Our training program is based on the principle that all residents should have broadly ranged clinical rotations, opportunities to function in a variety of clinical settings, formal experiences in a wide range of subspecialty areas, and opportunities to pursue postgraduate fellowships and research career development. We also educate our residents in the current trends in psychiatry, particularly with regard to social and community psychiatry, neuropsychiatry, psychotic disorders, women’s mental health, and mood and anxiety disorders.

Trainees are encouraged to be curious, to question and synthesize information, and to take on more responsibility and function with an increasing degree of independence. The underlying assumption of the training program is that four years of training in a general psychiatry program can provide a baseline breadth and depth of education and skills. The education of a psychiatrist only begins during the training years and continues beyond the residency.

Learning is a life-long process. Education and training can occur only on the fertile ground of clinical excellence and in an atmosphere where advancement of knowledge is encouraged. Partnerships and collegiality between faculty and residents promote an environment where education flourishes. Our faculty members encourage individual initiative and motivation, and the program is designed to meet the general as well as specific needs and interests of individual residents.

The four-year curriculum is designed to emphasize the resident's responsibility for psychopharmacological treatment, psychotherapy, and case management. Clinical experiences foster increasing responsibility and autonomy as training progresses. Whether care occurs in the emergency room, inpatient unit, or outpatient setting, the training program offers a clinical sequence with broad-based clinical opportunities and experiences. Dedicated faculty members provide supervision of all clinical activities.

As we prepare our residents for a future that emphasizes developments in the neurosciences, we continue our emphasis on the in-depth understanding of the psychotherapies.

Please see the links to the left that cover the specific year curriculum and seminars.

 

Additional Features of the Program

Call. Currently the overnight and weekends at the UIC Medical Center and Jesse Brown VA are covered by a combination of a nightfloat, short call, and weekend call shifts. The nightfloat rotation runs Sun-Thur, 8pm-8am. Residents are not scheduled for daytime clinical rotations during nightfloat. Short call is Mon-Thur, 4:30pm-8pm. Weekends are covered by a series of call shifts. Friday call is 4:30pm-8am. Saturday is covered by two shifts, 8am-8pm and 8pm-8am. Sunday is covered by one shift, 8am-8pm.

Supervision. Residents have on-site faculty supervision for each clinical assignment throughout the four years. In addition, each PGY-2 resident is assigned an outpatient supervisor for his/her ongoing psychotherapy cases. PGY-3 and 4 residents are assigned individual supervisors for dynamic therapy, cognitive/behavioral psychotherapy and outpatient child & adolescent cases.

Residency Education and Training Committee Meeting. The residency training director holds a one-hour meeting twice a month that is open to faculty and residents for the purpose of reviewing curriculum, policies, clinical sites, and seminars.

Clinical Case Conference.This weekly conference at the University Inpatient Unit is attending by residents rotating on inpatient psychiatry, emergency psychiatry and consult-liaison. Residents rotate presenting a recent patient with faculty discussion and review of relevant literature.

Chief Resident's Meeting. The two Chief Residents meet weekly with all the residents to discuss ongoing projects, review current concerns and to convey information. They also serve as the resident liaison to the faculty.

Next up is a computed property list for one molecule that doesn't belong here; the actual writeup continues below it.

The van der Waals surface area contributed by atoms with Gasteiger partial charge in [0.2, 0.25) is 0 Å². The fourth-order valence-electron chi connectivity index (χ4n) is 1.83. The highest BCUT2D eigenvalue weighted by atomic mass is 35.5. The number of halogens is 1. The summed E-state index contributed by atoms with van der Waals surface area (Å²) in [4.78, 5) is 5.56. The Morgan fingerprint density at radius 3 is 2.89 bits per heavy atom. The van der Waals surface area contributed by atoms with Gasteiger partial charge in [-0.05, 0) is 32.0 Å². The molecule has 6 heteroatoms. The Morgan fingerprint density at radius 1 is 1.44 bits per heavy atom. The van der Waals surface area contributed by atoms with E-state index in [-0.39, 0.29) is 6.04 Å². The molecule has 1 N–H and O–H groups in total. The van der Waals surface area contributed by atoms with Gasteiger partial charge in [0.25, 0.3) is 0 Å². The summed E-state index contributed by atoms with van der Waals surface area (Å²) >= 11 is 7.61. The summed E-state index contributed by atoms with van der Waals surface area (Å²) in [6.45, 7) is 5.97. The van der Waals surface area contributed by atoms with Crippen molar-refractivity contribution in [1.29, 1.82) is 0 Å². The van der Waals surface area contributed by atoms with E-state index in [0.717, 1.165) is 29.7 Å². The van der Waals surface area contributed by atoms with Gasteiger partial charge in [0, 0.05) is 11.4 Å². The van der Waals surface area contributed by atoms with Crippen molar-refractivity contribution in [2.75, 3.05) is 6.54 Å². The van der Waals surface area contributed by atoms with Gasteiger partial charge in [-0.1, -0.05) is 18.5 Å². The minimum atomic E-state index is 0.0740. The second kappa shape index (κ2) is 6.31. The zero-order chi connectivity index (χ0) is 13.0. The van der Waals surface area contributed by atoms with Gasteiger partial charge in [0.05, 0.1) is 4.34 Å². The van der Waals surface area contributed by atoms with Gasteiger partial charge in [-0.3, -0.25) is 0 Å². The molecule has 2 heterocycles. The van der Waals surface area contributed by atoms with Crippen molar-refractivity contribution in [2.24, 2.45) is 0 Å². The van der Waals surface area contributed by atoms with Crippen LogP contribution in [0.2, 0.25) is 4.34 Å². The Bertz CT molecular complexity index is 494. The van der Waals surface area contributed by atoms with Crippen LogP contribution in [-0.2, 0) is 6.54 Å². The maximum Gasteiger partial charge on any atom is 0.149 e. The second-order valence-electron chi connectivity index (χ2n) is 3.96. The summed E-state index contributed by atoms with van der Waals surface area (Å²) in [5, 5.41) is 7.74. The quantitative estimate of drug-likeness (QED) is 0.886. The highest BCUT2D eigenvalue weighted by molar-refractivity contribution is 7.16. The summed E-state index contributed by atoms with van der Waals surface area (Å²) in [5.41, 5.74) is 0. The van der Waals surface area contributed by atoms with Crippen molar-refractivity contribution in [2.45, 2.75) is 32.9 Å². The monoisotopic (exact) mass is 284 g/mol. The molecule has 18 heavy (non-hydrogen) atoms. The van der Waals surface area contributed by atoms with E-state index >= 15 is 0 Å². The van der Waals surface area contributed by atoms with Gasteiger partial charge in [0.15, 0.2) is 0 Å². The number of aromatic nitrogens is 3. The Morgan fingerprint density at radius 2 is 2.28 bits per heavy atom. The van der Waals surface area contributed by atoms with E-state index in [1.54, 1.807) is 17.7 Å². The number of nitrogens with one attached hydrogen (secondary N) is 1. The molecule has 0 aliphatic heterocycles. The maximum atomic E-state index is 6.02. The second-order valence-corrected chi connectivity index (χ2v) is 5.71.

Journal Club. Once a month, residents review a specific scientific paper using evidence based principals and consult with an expert faculty member for discussion. In addition there are journal clubs sponsored by clinical sections within the Department of Psychiatry.

Grand Rounds/Residency Forum. Wednesday afternoon is devoted to educational meetings, case conferences, forums, and grand rounds. The series includes outside speakers, faculty speakers, and clinically oriented sessions organized by residents and service chiefs.

Medical Student Teaching. All residents participate in teaching medical students on each clinical rotation. A course on teaching skills is provided. Residents may also elect to give selected lectures in medical student courses or to teach a small group of first-year and/or second-year medical students as part of the Essentials of Clinical Medicine course.

Research. We encourage residents to do research. Residents who are interested in a specific research project should identify faculty with similar interests. Residents with prior research experience are encouraged to begin linking to faculty members early in their residency. Although clinical research can be conducted at any time during residency training, specific time can be allocated in the fourth year. Our department has been successful in stimulating the research interests of our residents. Easy access to faculty who can serve as mentors has facilitated this process.

Please see the link at "Research" in the left-hand menu for more information

Retreats. Retreats for residents only and for residents and faculty together serve to promote professional development and provide a forum for discussion of resident issues across a broad spectrum of topics. PGY-1 residents also enjoy a team-building wilderness retreat during orientation.

Departmental Libraries. The department has several libraries. The Jack Weinberg library at the Psychiatric Institute maintains a wide range of psychiatric journals and books, over 400 videotape titles, has a librarian and four computers for Medline searchers. The Edward E. Byars library is located at the Neuropsychiatric Institute, where the residents have their offices. It has a collection of the most-used psychiatric reference books and texts for the residents’ immediate reference.

Directions

Address:

  1. Ambulatory Clinic:
    Neuropsychiatric Insitute
    912 S. Wood Steet, Chicago, IL 60612
  2. UIC Hospital
    1740 W Taylor St, Chicago, IL 60612
  3. Institute for Juvenile Research
    1747 W. Roosevelt Rd, Chicago, IL 60608
  4. Psychiatric Institute
    1601 W. Taylor St.Chicago, IL 60612